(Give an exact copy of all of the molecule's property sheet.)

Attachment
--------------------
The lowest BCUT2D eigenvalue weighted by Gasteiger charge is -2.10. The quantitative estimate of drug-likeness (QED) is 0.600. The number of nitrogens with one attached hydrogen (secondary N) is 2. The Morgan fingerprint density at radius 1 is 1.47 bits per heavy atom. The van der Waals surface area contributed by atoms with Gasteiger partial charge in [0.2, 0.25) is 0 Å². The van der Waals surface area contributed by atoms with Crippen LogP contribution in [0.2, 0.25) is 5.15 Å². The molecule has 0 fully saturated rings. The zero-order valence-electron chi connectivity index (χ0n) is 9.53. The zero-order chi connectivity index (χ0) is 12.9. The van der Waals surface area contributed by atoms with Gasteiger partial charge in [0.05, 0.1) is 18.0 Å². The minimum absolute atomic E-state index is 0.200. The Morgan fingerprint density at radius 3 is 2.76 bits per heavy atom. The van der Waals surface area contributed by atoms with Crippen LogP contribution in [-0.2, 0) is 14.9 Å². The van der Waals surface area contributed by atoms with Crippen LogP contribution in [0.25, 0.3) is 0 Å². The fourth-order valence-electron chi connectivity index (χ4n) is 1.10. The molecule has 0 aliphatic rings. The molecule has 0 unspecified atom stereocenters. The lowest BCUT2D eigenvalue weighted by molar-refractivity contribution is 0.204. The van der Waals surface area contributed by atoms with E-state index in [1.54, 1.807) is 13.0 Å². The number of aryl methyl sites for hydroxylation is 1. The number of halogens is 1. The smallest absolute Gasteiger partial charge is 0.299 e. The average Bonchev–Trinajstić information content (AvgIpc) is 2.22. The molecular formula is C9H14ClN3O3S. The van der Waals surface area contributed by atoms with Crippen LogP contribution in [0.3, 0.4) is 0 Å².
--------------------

The lowest BCUT2D eigenvalue weighted by Gasteiger charge is -2.10. The quantitative estimate of drug-likeness (QED) is 0.600. The number of nitrogens with one attached hydrogen (secondary N) is 2. The Morgan fingerprint density at radius 1 is 1.47 bits per heavy atom. The van der Waals surface area contributed by atoms with Gasteiger partial charge in [0.2, 0.25) is 0 Å². The van der Waals surface area contributed by atoms with Crippen LogP contribution in [0.2, 0.25) is 5.15 Å². The molecule has 0 fully saturated rings. The zero-order valence-electron chi connectivity index (χ0n) is 9.53. The zero-order chi connectivity index (χ0) is 12.9. The van der Waals surface area contributed by atoms with Gasteiger partial charge in [0.05, 0.1) is 18.0 Å². The minimum absolute atomic E-state index is 0.200. The Morgan fingerprint density at radius 3 is 2.76 bits per heavy atom. The van der Waals surface area contributed by atoms with Crippen LogP contribution in [-0.2, 0) is 14.9 Å². The van der Waals surface area contributed by atoms with Crippen LogP contribution in [0.25, 0.3) is 0 Å². The fourth-order valence-electron chi connectivity index (χ4n) is 1.10. The molecule has 0 aliphatic rings. The molecule has 0 unspecified atom stereocenters. The lowest BCUT2D eigenvalue weighted by molar-refractivity contribution is 0.204. The van der Waals surface area contributed by atoms with E-state index in [1.54, 1.807) is 13.0 Å². The number of aryl methyl sites for hydroxylation is 1. The number of halogens is 1. The smallest absolute Gasteiger partial charge is 0.299 e. The average Bonchev–Trinajstić information content (AvgIpc) is 2.22. The molecular formula is C9H14ClN3O3S. The van der Waals surface area contributed by atoms with Crippen LogP contribution in [0.3, 0.4) is 0 Å².